Friday, July 10, 2015

Losing Control

  YOU’VE gotta have a plan!  You can’t just play out moves, willy nilly… you gotta say whats going to happen- and take your best SHOT.

EVERYONE has a plan! ‘Til  they get Punched in the Mouth”
Mike Tyson

This weeks message is a different one.  I’ve been bouncing back a bit.  Recently, I have been playing less.  Sure there’s been the occasional fight against my sparring partner- and a LOT of chess Puzzles.  But less online duels.  And that’s been to my detriment.

 If there’s any flaws to chess puzzles; its that they always represent something that isn’t always true in chess.  Chess Puzzles, are almost always about seizing the initiative.  Even if the answer isn’t always tactical- its nearly always a move that creates initiative.  A formidable blow to the face; if you will.

Yet chess isn’t always about grasping a definite initiative.  And as said above; you gotta take the hits and while still bruised, keep up smart game. and potentially adapt to one that is changed.  

Having someone play a big play that changes everything, is uncanny and it happens all the time in chess. It’s a total misconception that you predict or anticipate the battle once both sides agree to a given opening.  

This wasn’t said about chess, (its actually political commentary)- but it makes my point eloquently…

You do not get to make your own terrain. The image of warfare that centers on control is famously inept. Winners win by adapting to the changing environment here and now. Rather than making the world over, greatness is measured along the lines of a dance that makes you fit to things and things fit to you

I think this is powerfully accurate assessment of a widely misunderstand concept in chess.  How much of previous assessments in helpful later in a game.  How much can we say of our future prospects given our current position?  Chess has an awesome unpredictability!  I have played games which looked hopeless and turned 180° in my favor.  On the other hand; I have seen mighty tactics on both sides; not change an even game.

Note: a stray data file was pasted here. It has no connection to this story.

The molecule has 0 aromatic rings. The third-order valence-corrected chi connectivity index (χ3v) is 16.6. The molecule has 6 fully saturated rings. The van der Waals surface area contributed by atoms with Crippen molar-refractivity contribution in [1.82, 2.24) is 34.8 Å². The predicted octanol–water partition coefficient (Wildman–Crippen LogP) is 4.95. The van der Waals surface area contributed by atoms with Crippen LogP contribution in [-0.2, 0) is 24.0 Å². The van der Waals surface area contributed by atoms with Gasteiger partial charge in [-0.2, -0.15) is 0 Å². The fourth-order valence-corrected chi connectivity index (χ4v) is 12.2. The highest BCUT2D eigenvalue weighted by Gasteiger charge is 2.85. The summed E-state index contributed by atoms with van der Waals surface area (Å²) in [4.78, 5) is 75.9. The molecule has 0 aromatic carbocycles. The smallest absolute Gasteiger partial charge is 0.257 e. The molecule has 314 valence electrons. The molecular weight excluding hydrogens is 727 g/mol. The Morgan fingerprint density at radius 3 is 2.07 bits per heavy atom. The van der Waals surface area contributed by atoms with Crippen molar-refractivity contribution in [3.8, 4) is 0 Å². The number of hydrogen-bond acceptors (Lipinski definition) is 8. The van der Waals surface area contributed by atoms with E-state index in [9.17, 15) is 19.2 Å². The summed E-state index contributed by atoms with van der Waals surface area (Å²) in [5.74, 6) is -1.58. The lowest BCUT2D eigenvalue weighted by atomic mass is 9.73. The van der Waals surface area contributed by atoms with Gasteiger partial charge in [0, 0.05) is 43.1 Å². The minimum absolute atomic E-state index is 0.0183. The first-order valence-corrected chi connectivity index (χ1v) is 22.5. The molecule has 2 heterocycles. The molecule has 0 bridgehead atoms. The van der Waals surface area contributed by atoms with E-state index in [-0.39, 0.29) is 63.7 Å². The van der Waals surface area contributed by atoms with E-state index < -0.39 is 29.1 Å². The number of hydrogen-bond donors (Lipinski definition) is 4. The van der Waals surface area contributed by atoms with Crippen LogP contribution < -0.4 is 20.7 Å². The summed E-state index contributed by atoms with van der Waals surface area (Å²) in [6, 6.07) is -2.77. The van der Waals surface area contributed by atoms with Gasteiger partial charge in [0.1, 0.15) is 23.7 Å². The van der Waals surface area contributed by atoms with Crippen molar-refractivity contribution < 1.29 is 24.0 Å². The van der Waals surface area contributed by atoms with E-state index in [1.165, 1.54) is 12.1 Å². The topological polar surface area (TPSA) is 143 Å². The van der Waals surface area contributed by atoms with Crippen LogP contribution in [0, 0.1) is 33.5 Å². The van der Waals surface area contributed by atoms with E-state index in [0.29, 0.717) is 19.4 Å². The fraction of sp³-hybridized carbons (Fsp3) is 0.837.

Part of being a strong player, I think, I being able to freshly look over your position.  And this another good reason to play long time controls.  If it seems repetitive or redundant to continue to stare over your game move to move- you might be missing something.   How many times on analyzing a game do I see both players miss a definitive tactic for many moves.

One of my most embarrassing frequent blunders is to miss a tactic for several moves; then play a complicated initial maneuver to call attention to it; which my opponent sees and counters- rather than catch the tactic, as it spring from my opponents mistake.   Alerting your opponent to what could happen; because you don’t have the wit to simply do it at once, is one of the reasons why we say that an attack has a limited window of opportunity.   This is particularly true of geometric positions, pins and skewers. 

My reminder is to look harder, at my evolving positions with less assumptions and more flexibility.  I think, in summary, being able to flexibly see opportunities and understand your weaknesses, is the DEFINITIVE skill that determines (most of the time) whether you will win or lose.   The thing is , it is easy to gain the knowledge of most of the basic tactical and strategic motifs of chess.   On the other hand, being patient, exhaustive, and thorough in adapting to ever changing opportunities and dangers…  that is something to seek in game after game.   This is the MENTAL muscle you need to grow if you are to be strong- and you can get that only if your are really regularly playing chess seriously.

I will do better.  My goal is to have at least 7 serious games a week.


  1. You are right that in general that most puzzles aren't simple, practical exercises. OTB, it's often best to put the shots away for one more move while you develop, and then to find practical defenses to positions where there is no crushing shot for either side yet. If you are (sometimes) a genius at attack, and not a consistent defender who finds the simple or elegant defenses, well, let's just say that ratings reflect consistency more than they do any particular quality such as attacking strength.

    BTW, I like your blog posts. :-) I need to get some sort of training regime as well, as mine is eclectic at the moment, or all over the place. ;-)

  2. A good message for this week. as I have to work all through the weekend.

    its funny how my games sometimes mirror my training program itself. just as not every move (nor even every game) offers a definitive blow of tactical expertise- not every week offers time for lots of insights or even lots of time!

    instead, the key is to make the most of what I can do. which for me means looking at past games and trying to see just a little bit deeper and better. I think its very important to keep my training program focused even if it is limited-- while not neccesarily making it habit to have a limited training program.

    at any rate, I think you for the compliment. I like your blog as well. I like your blow by blow account of some of your games and I think you do a great job bringing out the athletic side of our hobby. I think you are a formidable OTB competitor. I look forward to progressing into one... and blogging as I work my way there.